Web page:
By assuring shoppers of the right fit, a host of businesses hope to 'revolutionise' online fashion, through the employment of airport body scanning technology. Such technology would serve a practical function; the clothes have got to fit, right? I'm not sure though, if it could ever be credited with 'revolutionising' the online fashion market. For starters, similar technology has been around for a number of years, initially deployed on-site in stores. But more importantly, the online fashion market has already taken off, something that can be attributed to 'e-tailers'. Over the past decade and more, online brands have come up with innovative and exciting ways to get around the issue of fit, and if these companies' performance figures are anything to go by, consumers have responded pretty well.
By way of background, Net-a-Porter (NAP) is generally considered the most significant company in terms of making online shopping real, and what it is today. It was set up in 2000, to sell high-end clothes and merchandise to women who enjoy fashion and shopping, but are time-poor. While there were several other companies attempting to do the same around this time (suggesting that the market was ready for it), the idea of selling clothes online was still an untested and thus bold concept. Indeed, many sceptics doubted that consumers would risk buying clothes they had not tried on. But NAP remedied this by making editorial content one of the key features of the site: each item comes with a comprehensive description of what consumers can expect, including specifics on the fit (e.g. "large to size, take next size down"), with the option to speak to a fashion advisor. Convenience is also central to the offering, and all NAP deliveries arrive complete with prepaid DHL slips for any returns.
This approach seems to have worked: NAP now attracts four million monthly unique users, each with an average spend of £500 per order. At the nadir of the financial crisis in 2009/2010, NAP earned £23.5m profit, on sales of £152.5m. And the latest annual report at Richemont, owner of NAP, shows that NAP's growth outpaced the average of the group as a whole for the period.
Other players in the online clothes market such as Asos, Gilt Groupe and Yoox, are experiencing similar success. In May, Asos reported a close to doubling of profits for the twelve months to March, while annualised turnover at Gilt Groupe is expected to hit $1bn by the end of this year. Revenues at Yoox were up almost one-third in the first half of 2012, and in a significant coup, they have just entered into a joint venture with luxury group PPR.
But perhaps more tellingly, e-tailing powerhouses Amazon and eBay have jumped on the bandwagon and specifically repositioned themselves to push their fashion offering. Earlier this year, Amazon made headlines when it sponsored the Met Ball. This is widely recognised as one of New York's most prestigious fashion events, showing that Amazon is serious about being taken seriously in high-end fashion. Meanwhile, eBay is now using leading fashion stylists and bloggers to front its advertising campaigns among other things.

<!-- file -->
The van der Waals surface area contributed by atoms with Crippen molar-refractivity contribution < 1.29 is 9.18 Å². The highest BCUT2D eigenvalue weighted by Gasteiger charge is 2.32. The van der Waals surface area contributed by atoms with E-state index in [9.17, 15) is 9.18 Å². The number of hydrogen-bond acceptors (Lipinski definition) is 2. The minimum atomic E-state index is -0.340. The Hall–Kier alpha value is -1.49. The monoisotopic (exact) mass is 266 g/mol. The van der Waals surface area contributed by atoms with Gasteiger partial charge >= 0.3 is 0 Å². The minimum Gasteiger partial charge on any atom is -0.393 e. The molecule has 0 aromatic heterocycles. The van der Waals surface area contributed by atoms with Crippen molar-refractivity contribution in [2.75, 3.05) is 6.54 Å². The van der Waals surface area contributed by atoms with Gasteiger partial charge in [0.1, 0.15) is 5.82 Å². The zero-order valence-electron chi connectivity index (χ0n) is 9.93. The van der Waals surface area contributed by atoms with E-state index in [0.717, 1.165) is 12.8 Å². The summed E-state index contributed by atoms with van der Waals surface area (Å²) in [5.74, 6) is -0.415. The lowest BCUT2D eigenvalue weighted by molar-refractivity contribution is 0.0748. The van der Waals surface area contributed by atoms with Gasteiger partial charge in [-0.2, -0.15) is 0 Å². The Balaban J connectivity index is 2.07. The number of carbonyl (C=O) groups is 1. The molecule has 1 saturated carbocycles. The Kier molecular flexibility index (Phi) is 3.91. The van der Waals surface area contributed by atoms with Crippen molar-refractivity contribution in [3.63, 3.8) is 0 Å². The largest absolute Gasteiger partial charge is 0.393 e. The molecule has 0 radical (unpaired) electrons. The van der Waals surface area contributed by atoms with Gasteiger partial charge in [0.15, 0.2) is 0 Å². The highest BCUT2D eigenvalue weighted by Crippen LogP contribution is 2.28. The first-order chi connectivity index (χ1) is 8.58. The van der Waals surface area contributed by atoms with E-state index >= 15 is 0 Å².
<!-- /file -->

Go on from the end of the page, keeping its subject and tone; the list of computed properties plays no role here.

How do the figures stack up for online fashion? According to Euromonitor, in 2011, the global online fashion market grew by approximately 10%, leading it to account for 5.6% of total women's sales and 5.1% of total men's sales. The Cotton Council is more bullish on this figure when it comes to the UK; its research found that online accounts for 13% of total fashion sales in the UK, up from 3.0% two years ago. And at the upper end of the market, Italy's luxury body Altagamma and consultants McKinsey found that globally, online luxury grew almost three times as fast as total luxury in 2011 (28% compared with 10%).
But online fashion has now moved on from being purely transactional, to fulfilling both an entertainment and educational function for consumers. Shoppers want an 'experience'; an opportunity to interact with the brand and bring it to life in the context of their own lives. Possibly the best example to highlight this is the recent opening of Burberry's global flagship in London, which creative director Christopher Bailey describes as bringing [Burberry's] "digital world to life in a physical space". This would suggest that the virtual experience is now the one we aspire to replicate in the physical world. Until recently, it was the other way around.
Overall, the key take-away is that online fashion is growing impressively because consumers are having positive experiences with the channel and they seem to be over the "will it fit?" hurdle. As is often the case, the developers of this uber-sophisticated (online body scanning) technology have neglected to consider how people interact with the product, and as a result, its impact on the industry will be only marginal. Online shopping has already moved to the next stage, which is about entertainment and making the process social for consumers.Suggest a correction